Both rifles with optics used in GDI mounts.


Next I went to work with what is probably my most accurate bolt-action, a heavy-barreled Remington Model 700 in .223. Collectors and connoisseurs will wince at this, but the rifle came from the factory as a .222 Remington, and I had Dave Lauck at DL Sports rechamber it for me.

I list it as a .223 because Dave and I agree that Federal Premium with the 55-grain Nosler Ballistic Tip bullet and Black Hills 52-grain moly-coated match hollow points are two of the most accurate factory loads available, and Dave has custom reamers specifically cut for them.

I wouldn’t even attempt to load a milspec 5.56mm round in this rifle, let alone fire it, as it has a pretty tight chamber and that kind of stress is no good for the gun. Dave also re-bedded the action and free-floated the heavy barrel, along with cutting a new muzzle crown on the end of the tube. Finally, he smoothed the action and tuned the trigger to a crisp four pounds or so—excellent for accuracy but still safe in the field.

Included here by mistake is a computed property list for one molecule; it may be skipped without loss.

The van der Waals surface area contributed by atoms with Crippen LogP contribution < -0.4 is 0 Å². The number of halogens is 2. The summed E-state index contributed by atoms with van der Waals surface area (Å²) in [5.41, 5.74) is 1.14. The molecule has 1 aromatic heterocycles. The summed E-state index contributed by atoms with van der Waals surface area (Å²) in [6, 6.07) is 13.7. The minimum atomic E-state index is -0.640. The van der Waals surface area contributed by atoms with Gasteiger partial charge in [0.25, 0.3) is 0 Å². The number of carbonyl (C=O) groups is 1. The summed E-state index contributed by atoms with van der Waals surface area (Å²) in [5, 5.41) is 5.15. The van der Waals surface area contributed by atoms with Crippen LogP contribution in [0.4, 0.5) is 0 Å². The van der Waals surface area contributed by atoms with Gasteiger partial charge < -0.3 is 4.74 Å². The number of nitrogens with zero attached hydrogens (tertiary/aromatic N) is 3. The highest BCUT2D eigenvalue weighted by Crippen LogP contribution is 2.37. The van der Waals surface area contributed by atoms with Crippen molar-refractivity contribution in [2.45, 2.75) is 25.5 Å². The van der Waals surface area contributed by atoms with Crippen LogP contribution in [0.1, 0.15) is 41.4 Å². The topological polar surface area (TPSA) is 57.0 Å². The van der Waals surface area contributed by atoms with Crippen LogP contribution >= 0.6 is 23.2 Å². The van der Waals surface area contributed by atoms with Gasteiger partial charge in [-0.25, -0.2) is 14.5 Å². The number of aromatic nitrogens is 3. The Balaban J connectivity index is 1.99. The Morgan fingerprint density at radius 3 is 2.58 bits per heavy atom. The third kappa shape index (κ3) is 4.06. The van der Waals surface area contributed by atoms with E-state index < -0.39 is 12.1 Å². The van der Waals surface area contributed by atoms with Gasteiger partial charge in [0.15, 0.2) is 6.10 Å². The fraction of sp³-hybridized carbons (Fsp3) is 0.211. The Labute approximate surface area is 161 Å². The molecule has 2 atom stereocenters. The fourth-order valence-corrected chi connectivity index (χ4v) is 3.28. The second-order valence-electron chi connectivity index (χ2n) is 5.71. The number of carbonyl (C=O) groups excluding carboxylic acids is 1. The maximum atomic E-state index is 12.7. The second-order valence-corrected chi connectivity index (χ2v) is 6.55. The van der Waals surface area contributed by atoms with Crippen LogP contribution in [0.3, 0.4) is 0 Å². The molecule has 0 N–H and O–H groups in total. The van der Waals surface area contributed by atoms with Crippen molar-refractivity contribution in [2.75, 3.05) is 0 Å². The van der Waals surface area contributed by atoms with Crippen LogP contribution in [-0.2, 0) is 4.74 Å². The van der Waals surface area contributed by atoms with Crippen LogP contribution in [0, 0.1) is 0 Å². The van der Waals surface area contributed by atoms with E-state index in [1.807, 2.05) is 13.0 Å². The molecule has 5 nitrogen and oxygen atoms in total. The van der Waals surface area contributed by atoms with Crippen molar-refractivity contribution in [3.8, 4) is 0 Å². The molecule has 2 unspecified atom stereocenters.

The Remington wore a GDI P-ROM L-Model (Rifle Optic Mount) base holding a Millett 6-25X scope with a huge 56mm adjustable objective lens, 30mm tube, and mil-dot reticle. That’s a lot of glass, but you can’t hit what you can’t see, and this rifle is accurate enough to wear this scope. A Harris bipod completed the package, and I moved over to the new 100-yard rifle range, broke out the Federal Premium 55-grain Ballistic Tip ammo, and had at it. I left the zero a few clicks low from my black targeting spots to be seen more easily on the plain background, and was rewarded with a bunch of tiny little groups that made my day.